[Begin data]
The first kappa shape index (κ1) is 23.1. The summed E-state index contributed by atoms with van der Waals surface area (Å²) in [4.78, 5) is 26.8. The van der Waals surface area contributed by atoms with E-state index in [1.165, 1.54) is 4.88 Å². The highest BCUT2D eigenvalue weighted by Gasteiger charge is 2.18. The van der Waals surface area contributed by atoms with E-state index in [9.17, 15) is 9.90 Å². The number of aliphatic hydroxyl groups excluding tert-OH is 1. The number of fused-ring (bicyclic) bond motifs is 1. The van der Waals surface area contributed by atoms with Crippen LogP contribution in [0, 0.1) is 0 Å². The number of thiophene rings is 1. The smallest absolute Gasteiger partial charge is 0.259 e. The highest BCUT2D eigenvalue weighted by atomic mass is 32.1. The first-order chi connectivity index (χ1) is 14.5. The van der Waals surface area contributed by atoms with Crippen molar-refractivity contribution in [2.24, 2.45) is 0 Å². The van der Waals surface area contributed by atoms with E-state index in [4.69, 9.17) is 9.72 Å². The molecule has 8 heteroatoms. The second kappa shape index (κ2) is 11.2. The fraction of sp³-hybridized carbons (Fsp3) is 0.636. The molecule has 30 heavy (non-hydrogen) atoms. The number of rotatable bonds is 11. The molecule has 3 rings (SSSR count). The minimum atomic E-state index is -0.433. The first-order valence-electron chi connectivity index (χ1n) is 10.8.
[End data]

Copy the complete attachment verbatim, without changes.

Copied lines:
The first kappa shape index (κ1) is 23.1. The summed E-state index contributed by atoms with van der Waals surface area (Å²) in [4.78, 5) is 26.8. The van der Waals surface area contributed by atoms with E-state index in [1.165, 1.54) is 4.88 Å². The highest BCUT2D eigenvalue weighted by Gasteiger charge is 2.18. The van der Waals surface area contributed by atoms with E-state index in [9.17, 15) is 9.90 Å². The number of aliphatic hydroxyl groups excluding tert-OH is 1. The number of fused-ring (bicyclic) bond motifs is 1. The van der Waals surface area contributed by atoms with Crippen LogP contribution in [0, 0.1) is 0 Å². The number of thiophene rings is 1. The smallest absolute Gasteiger partial charge is 0.259 e. The highest BCUT2D eigenvalue weighted by atomic mass is 32.1. The first-order chi connectivity index (χ1) is 14.5. The van der Waals surface area contributed by atoms with Crippen molar-refractivity contribution in [2.24, 2.45) is 0 Å². The van der Waals surface area contributed by atoms with E-state index in [4.69, 9.17) is 9.72 Å². The molecule has 8 heteroatoms. The second kappa shape index (κ2) is 11.2. The fraction of sp³-hybridized carbons (Fsp3) is 0.636. The molecule has 30 heavy (non-hydrogen) atoms. The number of rotatable bonds is 11. The molecule has 3 rings (SSSR count). The minimum atomic E-state index is -0.433. The first-order valence-electron chi connectivity index (χ1n) is 10.8.